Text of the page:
trier of fact, establish the existence of three essential elements: (1) the employer
knew that the plaintiff had suffered a work-related injury; (2) the employer
concealed that knowledge from the plaintiff; and (3) the injury was aggravated
as a result of such concealment.” (Palestini v. General Dynamics Corp. (2002)
99 Cal.App.4th 80, 89-90 [120 Cal.Rptr.2d 741], internal citation omitted.)
“While there are no cases defining the term ‘fraudulent concealment’ as used in
the section, its general meaning is not difficult to discern. According to both
statute and case law, the failure to disclose facts may constitute fraud if the party
with knowledge has a duty to make disclosure. We have no reason to believe
that the term ‘fraudulent concealment’ as used in subdivision (b)(2) was intended
to have a meaning other than this.” (Foster v. Xerox Corp. (1985) 40 Cal.3d 306,
309-310 [219 Cal.Rptr. 485, 707 P.2d 858], internal citations omitted.)
“An employers actual knowledge of the existence of an employee’s injury
connected with the employment is a necessary prerequisite to establishing a
claim against the employer for fraudulent concealment under section 3602(b)(2).
This principle is based on the rationale that an employer cannot be held liable
under section 3602(b)(2) for concealing something of which it had no
knowledge.” (Palestini, supra, 99 Cal.App.4th at p. 93, internal citations
“In order to succeed in their attempt to remove their case from the workers’
compensation law, appellants first had to show an ‘injury.’ They then had to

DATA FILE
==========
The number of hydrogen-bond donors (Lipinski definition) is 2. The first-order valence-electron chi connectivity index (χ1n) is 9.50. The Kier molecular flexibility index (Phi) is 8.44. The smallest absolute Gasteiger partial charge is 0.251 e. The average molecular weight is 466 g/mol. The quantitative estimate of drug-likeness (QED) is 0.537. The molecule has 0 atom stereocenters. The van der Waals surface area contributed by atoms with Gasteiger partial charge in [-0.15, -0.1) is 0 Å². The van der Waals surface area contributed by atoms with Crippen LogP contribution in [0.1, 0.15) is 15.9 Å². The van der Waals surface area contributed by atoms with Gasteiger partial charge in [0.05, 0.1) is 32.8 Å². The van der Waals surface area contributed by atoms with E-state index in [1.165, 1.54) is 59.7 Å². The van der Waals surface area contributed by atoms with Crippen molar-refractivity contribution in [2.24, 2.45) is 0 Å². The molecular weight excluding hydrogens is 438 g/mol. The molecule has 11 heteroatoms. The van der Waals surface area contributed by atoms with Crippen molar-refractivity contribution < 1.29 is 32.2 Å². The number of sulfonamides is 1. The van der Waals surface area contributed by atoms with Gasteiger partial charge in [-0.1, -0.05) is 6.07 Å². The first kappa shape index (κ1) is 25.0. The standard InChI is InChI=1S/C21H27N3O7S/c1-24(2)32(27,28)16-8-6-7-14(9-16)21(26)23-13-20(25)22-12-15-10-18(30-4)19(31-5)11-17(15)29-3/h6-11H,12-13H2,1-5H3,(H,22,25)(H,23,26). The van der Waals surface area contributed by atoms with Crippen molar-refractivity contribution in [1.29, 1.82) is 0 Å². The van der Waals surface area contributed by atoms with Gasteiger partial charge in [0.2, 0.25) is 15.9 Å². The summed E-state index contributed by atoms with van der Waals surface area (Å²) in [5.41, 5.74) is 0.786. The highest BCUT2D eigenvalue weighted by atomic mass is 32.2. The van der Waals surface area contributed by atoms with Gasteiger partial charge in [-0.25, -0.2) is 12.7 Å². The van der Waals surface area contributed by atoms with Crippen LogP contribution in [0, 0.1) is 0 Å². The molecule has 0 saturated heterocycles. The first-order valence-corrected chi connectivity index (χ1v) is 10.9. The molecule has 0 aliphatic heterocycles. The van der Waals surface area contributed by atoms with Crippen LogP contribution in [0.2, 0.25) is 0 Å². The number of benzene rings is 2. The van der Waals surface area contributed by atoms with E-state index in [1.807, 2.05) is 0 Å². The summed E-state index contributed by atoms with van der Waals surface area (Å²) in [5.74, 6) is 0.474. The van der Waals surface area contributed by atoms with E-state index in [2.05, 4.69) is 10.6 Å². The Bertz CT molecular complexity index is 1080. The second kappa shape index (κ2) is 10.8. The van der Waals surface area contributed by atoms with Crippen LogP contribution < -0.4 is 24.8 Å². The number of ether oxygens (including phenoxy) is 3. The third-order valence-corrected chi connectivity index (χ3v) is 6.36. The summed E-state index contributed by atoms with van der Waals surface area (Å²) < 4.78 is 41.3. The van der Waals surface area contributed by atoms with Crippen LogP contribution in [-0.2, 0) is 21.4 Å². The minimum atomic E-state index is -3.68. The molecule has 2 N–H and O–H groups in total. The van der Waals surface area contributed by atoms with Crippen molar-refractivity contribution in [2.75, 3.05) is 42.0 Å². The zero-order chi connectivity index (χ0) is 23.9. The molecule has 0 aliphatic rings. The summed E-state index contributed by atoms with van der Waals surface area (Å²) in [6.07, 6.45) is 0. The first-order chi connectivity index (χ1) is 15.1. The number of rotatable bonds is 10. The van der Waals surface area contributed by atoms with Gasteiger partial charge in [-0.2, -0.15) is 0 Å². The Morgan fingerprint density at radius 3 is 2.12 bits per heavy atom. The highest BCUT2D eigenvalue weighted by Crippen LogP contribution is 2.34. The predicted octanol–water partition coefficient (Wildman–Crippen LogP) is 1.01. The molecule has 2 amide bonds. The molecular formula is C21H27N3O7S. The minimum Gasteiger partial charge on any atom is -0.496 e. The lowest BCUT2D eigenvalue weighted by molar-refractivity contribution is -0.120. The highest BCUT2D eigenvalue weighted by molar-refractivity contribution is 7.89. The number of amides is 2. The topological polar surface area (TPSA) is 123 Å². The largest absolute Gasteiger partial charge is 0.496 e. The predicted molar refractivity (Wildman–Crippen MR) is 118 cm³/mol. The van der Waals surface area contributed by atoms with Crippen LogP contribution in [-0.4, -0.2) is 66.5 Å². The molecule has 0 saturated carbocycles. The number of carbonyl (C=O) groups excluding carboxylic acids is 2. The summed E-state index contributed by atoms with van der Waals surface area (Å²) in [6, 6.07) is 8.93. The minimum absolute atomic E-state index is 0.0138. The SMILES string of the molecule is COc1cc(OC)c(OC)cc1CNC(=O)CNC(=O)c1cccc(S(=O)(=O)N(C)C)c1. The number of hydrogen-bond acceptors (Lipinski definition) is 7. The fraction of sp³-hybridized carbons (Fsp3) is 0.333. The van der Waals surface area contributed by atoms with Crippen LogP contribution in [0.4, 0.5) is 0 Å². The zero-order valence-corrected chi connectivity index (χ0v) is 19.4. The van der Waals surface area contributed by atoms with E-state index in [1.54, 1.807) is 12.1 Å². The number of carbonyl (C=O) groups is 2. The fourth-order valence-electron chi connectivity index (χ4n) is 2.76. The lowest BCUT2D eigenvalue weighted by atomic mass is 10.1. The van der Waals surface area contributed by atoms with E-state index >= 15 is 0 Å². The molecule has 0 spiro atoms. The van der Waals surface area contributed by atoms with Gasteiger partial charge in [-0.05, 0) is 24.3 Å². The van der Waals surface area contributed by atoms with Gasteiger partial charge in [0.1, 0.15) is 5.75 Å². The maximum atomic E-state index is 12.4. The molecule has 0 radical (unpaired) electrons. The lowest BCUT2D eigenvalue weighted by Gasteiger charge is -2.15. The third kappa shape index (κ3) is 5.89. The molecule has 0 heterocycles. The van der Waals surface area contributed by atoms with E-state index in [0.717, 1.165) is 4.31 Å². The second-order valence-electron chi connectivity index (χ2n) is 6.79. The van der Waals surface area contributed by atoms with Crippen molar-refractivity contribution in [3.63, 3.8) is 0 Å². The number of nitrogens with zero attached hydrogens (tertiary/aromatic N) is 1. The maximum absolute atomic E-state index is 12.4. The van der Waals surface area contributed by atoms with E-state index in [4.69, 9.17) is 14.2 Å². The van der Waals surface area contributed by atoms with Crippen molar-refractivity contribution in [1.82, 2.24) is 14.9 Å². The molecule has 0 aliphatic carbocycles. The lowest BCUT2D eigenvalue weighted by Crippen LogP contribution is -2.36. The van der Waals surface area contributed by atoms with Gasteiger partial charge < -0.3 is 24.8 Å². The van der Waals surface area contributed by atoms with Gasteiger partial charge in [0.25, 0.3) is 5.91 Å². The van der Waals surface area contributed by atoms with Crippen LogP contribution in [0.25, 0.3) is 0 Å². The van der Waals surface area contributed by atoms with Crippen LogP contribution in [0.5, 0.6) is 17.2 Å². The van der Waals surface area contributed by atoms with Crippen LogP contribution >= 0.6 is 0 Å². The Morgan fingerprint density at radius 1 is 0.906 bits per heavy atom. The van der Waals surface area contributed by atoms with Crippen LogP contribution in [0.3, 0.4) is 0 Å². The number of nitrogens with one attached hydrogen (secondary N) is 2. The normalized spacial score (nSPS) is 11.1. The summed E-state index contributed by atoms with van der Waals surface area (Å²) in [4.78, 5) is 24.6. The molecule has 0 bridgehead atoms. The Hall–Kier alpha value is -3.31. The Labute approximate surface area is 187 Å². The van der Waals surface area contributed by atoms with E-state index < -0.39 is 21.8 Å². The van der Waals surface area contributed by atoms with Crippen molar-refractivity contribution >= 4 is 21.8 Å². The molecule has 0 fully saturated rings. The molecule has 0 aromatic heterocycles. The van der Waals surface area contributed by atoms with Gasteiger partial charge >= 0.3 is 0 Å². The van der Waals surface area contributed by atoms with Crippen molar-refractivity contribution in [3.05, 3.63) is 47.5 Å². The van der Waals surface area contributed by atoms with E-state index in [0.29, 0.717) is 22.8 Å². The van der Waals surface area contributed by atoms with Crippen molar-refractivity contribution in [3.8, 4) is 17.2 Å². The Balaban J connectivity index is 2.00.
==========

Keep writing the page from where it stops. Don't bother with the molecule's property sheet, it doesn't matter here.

prove that the injury was aggravated by Firestone’s fraudulent concealment of
the existence of the injury and its connection with the employment.” (Santiago v.
Firestone Tire & Rubber Co. (1990) 224 Cal.App.3d 1318, 1330 [274 Cal.Rptr.
576], internal citation omitted.)
“The Supreme Court in Johns-Manville recognized that the aggravation of an
injury that results when an employer fraudulently conceals the injury’s cause is a
harm distinct from the injury itself. For this reason, aggravation that results
when an employer fraudulently conceals an injury’s cause remains actionable
even though the injured party has recovered workers compensation benefits for
the injury itself.” (Aerojet General Corp. v. Superior Court (1986) 177
Cal.App.3d 950, 956 [223 Cal.Rptr. 249], internal citation omitted.)
Secondary Sources
2 Witkin, Summary of California Law (11th ed. 2017) Workers’ Compensation,
§§ 50, 51
Chin et al., California Practice Guide: Employment Litigation, Ch. 15-F, California
Workers’ Compensation Act Preemption, ¶¶ 15:526.1, 15:570, 15:570.5-15:570.6,
15:590 (The Rutter Group)
1 Herlick, California Workers’ Compensation Law (6th ed.), Ch. 12, Tort
Actions - Subrogation, § 12.20 (Matthew Bender)
1 California Employment Law, Ch. 20, Liability for Work-Related Injuries,
§ 20.12[1][c] (Matthew Bender)
1 Levy et al., California Torts, Ch. 10, Effect of Workers’ Compensation Law,
§ 10.11[1][d] (Matthew Bender)
51 California Forms of Pleading and Practice, Ch. 577, Workers’ Compensation,
§§ 577.314[3], 577.525 (Matthew Bender)
23 California Points and Authorities, Ch. 239, Workers’ Compensation Exclusive
Remedy Doctrine (Matthew Bender)

© Judicial Council of California.